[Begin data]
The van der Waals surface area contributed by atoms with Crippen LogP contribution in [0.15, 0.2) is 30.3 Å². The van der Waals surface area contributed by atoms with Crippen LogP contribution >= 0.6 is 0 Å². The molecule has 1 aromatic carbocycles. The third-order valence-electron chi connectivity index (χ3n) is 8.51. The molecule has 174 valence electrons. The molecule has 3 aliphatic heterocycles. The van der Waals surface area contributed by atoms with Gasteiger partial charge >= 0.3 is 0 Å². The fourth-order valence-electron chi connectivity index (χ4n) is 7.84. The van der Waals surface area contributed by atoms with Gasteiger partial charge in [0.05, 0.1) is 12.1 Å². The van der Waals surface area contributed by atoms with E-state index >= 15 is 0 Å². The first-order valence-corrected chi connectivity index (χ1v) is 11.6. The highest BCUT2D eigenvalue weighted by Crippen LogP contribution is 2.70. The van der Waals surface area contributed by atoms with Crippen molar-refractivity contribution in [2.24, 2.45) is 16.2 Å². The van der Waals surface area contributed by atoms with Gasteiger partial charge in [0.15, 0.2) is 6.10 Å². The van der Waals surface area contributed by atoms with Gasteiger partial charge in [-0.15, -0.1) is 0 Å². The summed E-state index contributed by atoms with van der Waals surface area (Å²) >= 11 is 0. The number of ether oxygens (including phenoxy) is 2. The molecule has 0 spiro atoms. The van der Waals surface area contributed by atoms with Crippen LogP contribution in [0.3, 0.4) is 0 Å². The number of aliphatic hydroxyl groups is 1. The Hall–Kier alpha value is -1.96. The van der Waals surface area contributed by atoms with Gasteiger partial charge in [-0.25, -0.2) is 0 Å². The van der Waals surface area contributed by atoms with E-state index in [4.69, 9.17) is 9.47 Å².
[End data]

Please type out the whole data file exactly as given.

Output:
The van der Waals surface area contributed by atoms with Crippen LogP contribution in [0.15, 0.2) is 30.3 Å². The van der Waals surface area contributed by atoms with Crippen LogP contribution >= 0.6 is 0 Å². The molecule has 1 aromatic carbocycles. The third-order valence-electron chi connectivity index (χ3n) is 8.51. The molecule has 174 valence electrons. The molecule has 3 aliphatic heterocycles. The van der Waals surface area contributed by atoms with Gasteiger partial charge >= 0.3 is 0 Å². The fourth-order valence-electron chi connectivity index (χ4n) is 7.84. The van der Waals surface area contributed by atoms with Gasteiger partial charge in [0.05, 0.1) is 12.1 Å². The van der Waals surface area contributed by atoms with E-state index >= 15 is 0 Å². The first-order valence-corrected chi connectivity index (χ1v) is 11.6. The highest BCUT2D eigenvalue weighted by Crippen LogP contribution is 2.70. The van der Waals surface area contributed by atoms with Crippen molar-refractivity contribution in [2.24, 2.45) is 16.2 Å². The van der Waals surface area contributed by atoms with Gasteiger partial charge in [0.15, 0.2) is 6.10 Å². The van der Waals surface area contributed by atoms with Gasteiger partial charge in [-0.15, -0.1) is 0 Å². The summed E-state index contributed by atoms with van der Waals surface area (Å²) >= 11 is 0. The number of ether oxygens (including phenoxy) is 2. The molecule has 0 spiro atoms. The van der Waals surface area contributed by atoms with Crippen LogP contribution in [0.3, 0.4) is 0 Å². The number of aliphatic hydroxyl groups is 1. The Hall–Kier alpha value is -1.96. The van der Waals surface area contributed by atoms with Gasteiger partial charge in [-0.25, -0.2) is 0 Å². The van der Waals surface area contributed by atoms with E-state index in [4.69, 9.17) is 9.47 Å².